20141013095206571529.jpgThere are only three Icelandic land mammals and only the arctic fox is native. The other two, the mink and long-tailed field mouse were brought by humans. Sea mammals are quite more numerous and 23 species of whales have been seen in Icelandic waters. Of those species, 15 are regarded as common. Grey seal and harbour seal are common but 5 other species may be expected here.

Iceland is very important for many species of birds. Large proportion of the world population of Razorbills, Puffins and Guillemots breed in Iceland, along with about 20% of European waders (such as Godwit, Golden Plover and Whimbrel). Other birds such as the Red Knot, Brent Goose and Barnacle Goose, stop here on the way to breeding grounds in Greenland and Canada to fuel up for the rest of the flight. Finally there are some species on the edge of their distribution areas, such as the Great Northern Diver, Harlequin Duck and Barrows Goldeneye, which have no regular breeding grounds in Europe except Iceland.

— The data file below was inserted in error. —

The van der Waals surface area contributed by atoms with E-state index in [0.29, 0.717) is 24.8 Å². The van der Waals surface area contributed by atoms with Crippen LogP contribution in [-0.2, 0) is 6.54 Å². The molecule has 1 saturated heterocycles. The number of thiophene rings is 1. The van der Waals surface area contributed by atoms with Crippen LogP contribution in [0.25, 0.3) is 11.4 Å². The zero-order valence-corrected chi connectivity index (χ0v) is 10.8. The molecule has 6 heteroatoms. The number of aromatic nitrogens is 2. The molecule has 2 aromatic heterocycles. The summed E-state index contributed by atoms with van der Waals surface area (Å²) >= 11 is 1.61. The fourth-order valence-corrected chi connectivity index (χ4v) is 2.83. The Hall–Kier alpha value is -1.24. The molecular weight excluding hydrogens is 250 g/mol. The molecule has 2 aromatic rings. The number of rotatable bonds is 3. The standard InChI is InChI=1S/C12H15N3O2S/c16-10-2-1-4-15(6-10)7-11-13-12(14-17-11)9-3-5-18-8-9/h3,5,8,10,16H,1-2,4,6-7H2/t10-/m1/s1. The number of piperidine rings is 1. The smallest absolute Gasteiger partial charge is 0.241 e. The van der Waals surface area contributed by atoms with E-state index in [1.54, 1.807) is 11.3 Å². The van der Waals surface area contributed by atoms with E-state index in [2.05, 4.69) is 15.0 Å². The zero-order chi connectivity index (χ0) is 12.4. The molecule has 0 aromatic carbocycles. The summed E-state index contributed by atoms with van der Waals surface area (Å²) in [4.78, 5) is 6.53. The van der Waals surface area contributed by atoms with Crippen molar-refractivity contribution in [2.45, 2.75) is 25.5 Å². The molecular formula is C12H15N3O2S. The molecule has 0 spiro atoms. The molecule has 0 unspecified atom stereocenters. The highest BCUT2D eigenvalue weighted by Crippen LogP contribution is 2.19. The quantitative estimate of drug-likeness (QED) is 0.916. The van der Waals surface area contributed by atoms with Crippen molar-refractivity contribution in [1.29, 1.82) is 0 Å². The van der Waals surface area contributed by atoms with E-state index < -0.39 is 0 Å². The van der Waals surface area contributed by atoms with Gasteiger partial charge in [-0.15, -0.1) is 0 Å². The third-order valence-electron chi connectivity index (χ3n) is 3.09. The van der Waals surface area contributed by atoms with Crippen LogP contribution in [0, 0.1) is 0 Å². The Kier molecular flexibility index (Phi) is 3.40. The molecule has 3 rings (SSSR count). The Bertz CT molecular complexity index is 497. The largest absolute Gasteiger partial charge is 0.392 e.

hornsili.jpgFish is of great economical value in Iceland and many species are found in Icelandic waters. Among them are the Cod (commercial) and the Salmon (sport and fish-farming). Other species such as the Deep-sea Angler and the Atlantic football fish are of special interest due to special adaptations for living at great depths, such as bioluminescence and parasitic males.

Molluscs and marine invertibrates
The museum hosts one of the best collection of shells (bivalves and snails) in Iceland. Over 200 species, found in and around Icelandic can be seen here. Specimens of foreign species are also on display. There are also specimens of crustaceans and echinoderms (starfishes and sea urchins). Some of those animals may also be seen alive in our sea-water aquarium, along with common fish species.